In 1970, when a group of local gallery owners organised the first Basel contemporary art fair, ten galleries took part and the event was an immediate success. Two years later, the fair reached its present size, attracting some 245 exhibitors. Not only has it survived the great slumps that have hit the art market, notably in 1974 and over the last few years, but each time it has distinguished itself from its competitors. Together with the New York art auctions, the Basel Fair remains the acid test of the market in post-war art and on 14 June celebrates its silver jubilee.
The reasons for this success are quite straightforward. The fair is strictly run by committee, which never accepts applications from more than 250 exhibitors but still finds room for good new galleries. Participation is truly international, no one nation dominating the event, as tends to happen elsewhere. The organisation is exemplary, and Basel’s situation at the meeting point of three countries facilitates access. Finally, the locals are fully involved for the duration: of the 40,000 visitors, a good half must come from the surrounding region. The Bâlois have always been collectors of refined taste. Their museum is the oldest non-princely foundation of its kind in Europe and, in the early part of the century, several of the major buyers of cubist paintings came from this area.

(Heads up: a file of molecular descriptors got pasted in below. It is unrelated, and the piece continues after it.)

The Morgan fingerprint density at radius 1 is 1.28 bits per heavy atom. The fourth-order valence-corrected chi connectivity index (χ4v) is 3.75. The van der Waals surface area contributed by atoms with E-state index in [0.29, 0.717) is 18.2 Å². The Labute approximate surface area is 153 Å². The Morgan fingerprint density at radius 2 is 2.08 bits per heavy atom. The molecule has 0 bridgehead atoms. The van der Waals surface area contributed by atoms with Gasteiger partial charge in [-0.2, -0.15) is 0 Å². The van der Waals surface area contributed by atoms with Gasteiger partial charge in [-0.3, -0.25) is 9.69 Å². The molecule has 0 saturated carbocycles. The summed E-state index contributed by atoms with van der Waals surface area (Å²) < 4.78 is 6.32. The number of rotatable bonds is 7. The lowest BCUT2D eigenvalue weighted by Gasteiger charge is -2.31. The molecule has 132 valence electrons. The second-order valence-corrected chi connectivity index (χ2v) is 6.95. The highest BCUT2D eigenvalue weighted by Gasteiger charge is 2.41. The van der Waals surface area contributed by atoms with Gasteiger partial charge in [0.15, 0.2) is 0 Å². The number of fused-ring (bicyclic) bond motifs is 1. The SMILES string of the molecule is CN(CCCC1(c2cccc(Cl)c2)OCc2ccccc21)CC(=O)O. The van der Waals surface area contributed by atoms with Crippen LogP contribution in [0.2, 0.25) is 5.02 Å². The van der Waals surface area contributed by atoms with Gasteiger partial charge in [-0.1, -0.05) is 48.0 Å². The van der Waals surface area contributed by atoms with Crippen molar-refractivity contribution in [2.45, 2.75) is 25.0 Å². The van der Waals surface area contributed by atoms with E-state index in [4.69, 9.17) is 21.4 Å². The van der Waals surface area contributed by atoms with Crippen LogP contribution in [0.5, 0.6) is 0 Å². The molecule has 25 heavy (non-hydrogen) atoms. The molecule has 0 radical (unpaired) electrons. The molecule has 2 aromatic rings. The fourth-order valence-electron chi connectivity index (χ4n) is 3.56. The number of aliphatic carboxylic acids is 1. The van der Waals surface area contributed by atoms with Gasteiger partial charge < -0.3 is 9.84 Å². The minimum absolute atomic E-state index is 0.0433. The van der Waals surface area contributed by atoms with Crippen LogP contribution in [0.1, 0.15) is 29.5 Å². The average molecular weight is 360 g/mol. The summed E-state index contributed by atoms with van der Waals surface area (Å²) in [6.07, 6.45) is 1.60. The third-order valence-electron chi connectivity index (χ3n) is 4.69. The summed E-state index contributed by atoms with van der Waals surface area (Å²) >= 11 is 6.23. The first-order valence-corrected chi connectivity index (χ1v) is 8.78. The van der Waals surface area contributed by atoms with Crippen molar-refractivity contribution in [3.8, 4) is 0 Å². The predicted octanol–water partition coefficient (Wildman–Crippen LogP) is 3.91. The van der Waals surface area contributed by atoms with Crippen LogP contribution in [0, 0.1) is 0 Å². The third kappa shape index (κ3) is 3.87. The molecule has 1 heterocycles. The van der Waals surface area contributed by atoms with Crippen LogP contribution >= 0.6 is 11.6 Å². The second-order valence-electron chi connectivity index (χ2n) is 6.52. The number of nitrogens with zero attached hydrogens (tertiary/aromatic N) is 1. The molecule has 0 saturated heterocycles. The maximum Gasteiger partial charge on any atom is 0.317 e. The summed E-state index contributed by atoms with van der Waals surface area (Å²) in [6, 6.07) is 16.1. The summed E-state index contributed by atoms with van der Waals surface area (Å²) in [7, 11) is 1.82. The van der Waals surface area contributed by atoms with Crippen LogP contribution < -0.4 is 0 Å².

On the ground floor, the classics of modern art are exhibited by a nucleus of four major galleries: Beyeler, Gmurzynska, Krugier and Waddington. More strictly contemporary works are to be found on the floor above. Marlborough and Varenne have returned this year and others, such as Blondeau, will be making their debut.
The fair and the S.B.S. have recently signed a partnership agreement. The Swiss bank, whose head office is in Basel, will be contributing additional finance to the event, enabling the fair to maintain its high level of services and obtaining special privileges for its customers. The sum involved has not been divulged, but there is talk of several hundred thousand Swiss francs.
The most conspicuous aspect of the bank’s involvement will be the award of an S.B.S. Art Video prize, worth SFr20,000 (£9,500; $14,185). The aim is to encourage Swiss artists working in this medium: although some interesting works are being produced, museums and galleries remain reluctant to promote video art. The prize-winning entries will be featured at the fair.